The 1A highway was the bane of my riding existence. Some of it was beautiful but this is where most of the buses and trucks that tried to run me off the road were. The road is also often in bad condition with so many heavy vehicles, so there are rather deep grooves running over the road. It’s like driving parallel to foot deep speed bumps constantly.
The Ho Chi Minh Trail is very beautiful in the north, lush with greenery and mostly empty. I highly recommend riding on it. I hear in the south there is construction at the moment so I had avoided it.
The northwest loop is a good one week excursion if you just want to ride and see scenery but do nothing else. The views were gorgeous and changed so much daily I thought I had changed countries. That said, there are chunks of road west of Sapa that are so covered in landslides that it was the most dangerous rock and dirt roads I drove the entire time I was in the country.
The Mekong Delta is rather flat so it is good for anyone who is riding a bicycle as well as motorcycle. The roads are in pretty good condition and the cities not so far apart, so it’s a good place to start and get some practice in if you need it. Also, enjoy a ferry ride or five with your motorcycle!
Useful things to have:
There was wifi in most of the places I stopped. The guides I used were a few years old and many were rather loud in proclamations of no wi-fi or ATMs nearby. This country has exploded in wealth and development, so wi-fi is pretty common now. ATMs I had a little more trouble with but it was still pretty easy to find one in most towns.
Getting a local SIM card is really pretty useful. Instead of a paper map I used Google Maps, which worked great. Vinaphone and Viettel have great coverage all over the country. The only place I didn’t have coverage was on the ocean. For about 2 dollars a month you can get unlimited internet for maps and looking up other useful info. Google translate is useful for communicating the more complicated things you can’t pantomime.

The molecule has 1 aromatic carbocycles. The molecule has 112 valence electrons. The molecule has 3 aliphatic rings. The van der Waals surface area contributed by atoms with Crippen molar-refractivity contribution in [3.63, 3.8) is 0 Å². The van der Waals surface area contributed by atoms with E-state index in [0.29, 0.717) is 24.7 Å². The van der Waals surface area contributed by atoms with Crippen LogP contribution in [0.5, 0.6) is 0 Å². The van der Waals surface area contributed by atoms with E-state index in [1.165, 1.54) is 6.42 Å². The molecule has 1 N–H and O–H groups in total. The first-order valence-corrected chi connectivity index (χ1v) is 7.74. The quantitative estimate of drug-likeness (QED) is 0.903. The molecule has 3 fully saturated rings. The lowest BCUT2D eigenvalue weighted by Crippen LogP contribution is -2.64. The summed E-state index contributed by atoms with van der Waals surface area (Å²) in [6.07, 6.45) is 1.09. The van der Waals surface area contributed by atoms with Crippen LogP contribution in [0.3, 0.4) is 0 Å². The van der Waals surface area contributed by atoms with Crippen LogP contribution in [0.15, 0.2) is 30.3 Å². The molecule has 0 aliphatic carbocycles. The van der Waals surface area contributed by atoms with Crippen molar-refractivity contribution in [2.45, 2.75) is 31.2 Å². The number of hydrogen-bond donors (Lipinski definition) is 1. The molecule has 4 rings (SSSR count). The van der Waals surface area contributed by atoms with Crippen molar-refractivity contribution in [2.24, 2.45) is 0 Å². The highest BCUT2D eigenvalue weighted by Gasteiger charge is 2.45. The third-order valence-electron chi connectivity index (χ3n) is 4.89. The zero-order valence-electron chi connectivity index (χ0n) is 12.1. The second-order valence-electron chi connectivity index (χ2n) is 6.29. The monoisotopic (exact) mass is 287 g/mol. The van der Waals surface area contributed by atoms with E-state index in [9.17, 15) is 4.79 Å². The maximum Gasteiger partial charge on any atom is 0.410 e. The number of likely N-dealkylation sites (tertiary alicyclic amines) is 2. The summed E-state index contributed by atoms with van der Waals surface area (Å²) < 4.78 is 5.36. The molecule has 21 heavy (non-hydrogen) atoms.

We got extra butt cushions because these tiny bikes were not made for long rides or for big foreigners. Many people ride 300 km a day, which on tiny 100-150 cc bikes means almost all day riding. Do your butt a favor and either ride less or get something cushy.
Wear protective gear. I ran into four separate people with oozing pus wounds and one with her entire legs covered in open wounds. No one else does, but accidents are common in this country, particularly for travelers. Be ready. I opted for my full face American helmet over the only top of the head flimsy fashionable ordeals here. You bet I was glad I had it when I took my slow tumble to the rocks and the side of my helmet, that would not have been covered in a Vietnamese helmet, was missing paint.
Random last tips:
I’m a slow traveler. Most backpackers zoom from Hanoi to Ho Chi Minh City or the reverse in a mere three weeks. I did it in almost three months and relished every moment. This is a large beautiful country, and if you have limited time I recommend only trying to see part of it. You can get from one end to the other but they seemed to miss a lot of stuff in between. Those were my favorite parts of the country.
So there you go, the basics of riding in Vietnam. I do recommend this trip for any experienced riders with lots of free time. I never did manage to find a couple where the woman was riding out of sheer want. I met one couple where the woman rode because they had to carry three kids. I think I saw another woman get in front of her man for two seconds before deciding it was a bad idea and letting him ride. Shame, the men don’t seem to ride any safer or better. In any case, Vietnam is a beautiful country that I greatly enjoyed seeing on two wheels.